Table 3 - Indicators of the chemical composition of melon juice before and after fermentation

Chemical composition


before fermentation,%


after fermentation,%


Juice output



Dry substances (by refractometer),



Active acidity (pH)



Titrated acidity



Organic acids, g / dm³



Conclusions From the table (1-3) data, it can be concluded that the experimentally selected and optimized experimental melon juice models have PP-vitamin activity and are characterized by a higher content of potassium and folic acid. Fermentation allows not only to improve the micronutrient composition and flavor properties, but also to stabilize betalain pigments and preserve the natural coloration during heat treatment. The yield of juice from various parts of melon is 80.4-89.0%. The largest extraction of 89% juice is obtained from the pure melon pulp, the smallest - from whole fruits containing all parts.

Bibliography and references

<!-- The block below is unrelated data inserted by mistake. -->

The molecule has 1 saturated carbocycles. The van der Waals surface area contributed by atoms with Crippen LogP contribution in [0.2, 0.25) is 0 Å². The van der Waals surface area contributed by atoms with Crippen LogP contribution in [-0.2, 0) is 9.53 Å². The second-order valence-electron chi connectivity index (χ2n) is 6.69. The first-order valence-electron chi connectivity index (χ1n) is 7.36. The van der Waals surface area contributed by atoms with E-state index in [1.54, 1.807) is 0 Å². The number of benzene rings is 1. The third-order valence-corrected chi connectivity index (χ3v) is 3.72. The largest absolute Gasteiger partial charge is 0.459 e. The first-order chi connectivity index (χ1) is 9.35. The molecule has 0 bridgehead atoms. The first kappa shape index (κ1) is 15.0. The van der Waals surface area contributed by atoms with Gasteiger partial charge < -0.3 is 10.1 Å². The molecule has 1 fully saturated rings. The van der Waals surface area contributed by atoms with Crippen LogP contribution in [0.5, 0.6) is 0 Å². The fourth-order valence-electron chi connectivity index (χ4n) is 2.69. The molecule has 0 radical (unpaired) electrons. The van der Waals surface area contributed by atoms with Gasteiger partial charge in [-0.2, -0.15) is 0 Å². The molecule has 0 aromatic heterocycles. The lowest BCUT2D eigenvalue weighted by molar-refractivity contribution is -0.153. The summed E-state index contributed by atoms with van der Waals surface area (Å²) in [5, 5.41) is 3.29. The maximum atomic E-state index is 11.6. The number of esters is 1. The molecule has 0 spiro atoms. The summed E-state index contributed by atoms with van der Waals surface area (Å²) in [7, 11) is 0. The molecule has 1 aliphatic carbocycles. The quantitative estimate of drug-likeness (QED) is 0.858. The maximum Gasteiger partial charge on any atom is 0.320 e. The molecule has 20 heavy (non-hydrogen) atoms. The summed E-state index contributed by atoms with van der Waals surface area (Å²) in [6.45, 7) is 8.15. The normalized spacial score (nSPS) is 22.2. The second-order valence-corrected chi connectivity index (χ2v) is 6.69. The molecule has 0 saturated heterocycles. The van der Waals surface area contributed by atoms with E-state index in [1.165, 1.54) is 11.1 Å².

1. Egorova T.A., Fundamentals of Biotechnology. - Moscow: Publishing Center "Academy", 2003. - 208 pp. C101-102. 2. Maznev N.I., Watermelon edible // Encyclopedia of medicinal plants. - 3rd ed., Rev. and additional. - Moscow: Martin, 2004. - P. 78-79. - 496 pages - 10 000 copies. - ISBN 5-8475-0213-3. 3. Vasil'ev V.P., Analytical chemistry. Physicochemical methods of analysis: Textbook for Khimko - tekhnol. specialist. universities. - M .: Higher education. Shk., 1999. - 384p. 4. Ivanova E.I., Quality of melon fruits under different conditions of cultivation and storage / E.I. Ivanova, Т.А. Sannikova, I.M. Sokolova // Fruit and vegetable farming. - 1985. - No. 11. - P.55-56. 5. Ivanova E.I., On the issue of changing GOST 7178-85 "Melons fresh. Specifications »/ E.I. Ivanova, Т.А. Sannikov. // Tr. VNIIOB // Problems of irrigated vegetable growing and melon growing. - Astrakhan, 1991. - P. 50-54. 6. Sannikova T.A., Processing of commodity harvest and by-products of seed-growing of melons and gourds [Text] / Sannikova, EI. Ivanova, V.A. Machulkina, A.P. Ivanov // Agrarian Russia. - 2007. - No. 3. - P. 22-23. 7. Pavlov L.V., Industry standards for standard technological processes for the production of watermelon, melon, pepper and tomatoes [Text] / L.V. Pavlov, O.T. Paraskova, E.I. Ivanova, Т.А. Sannikova et al. // Selection and seed-growing of vegetable crops. - M., 2003. - 217c. 8. Evaluation of non-waste technology [Text] / V.V. Korinets, T.V. Boeva, Sh.B. Bayrambekov, Т.А. Sannikov and others - Astrakhan, 2009. - 7 p.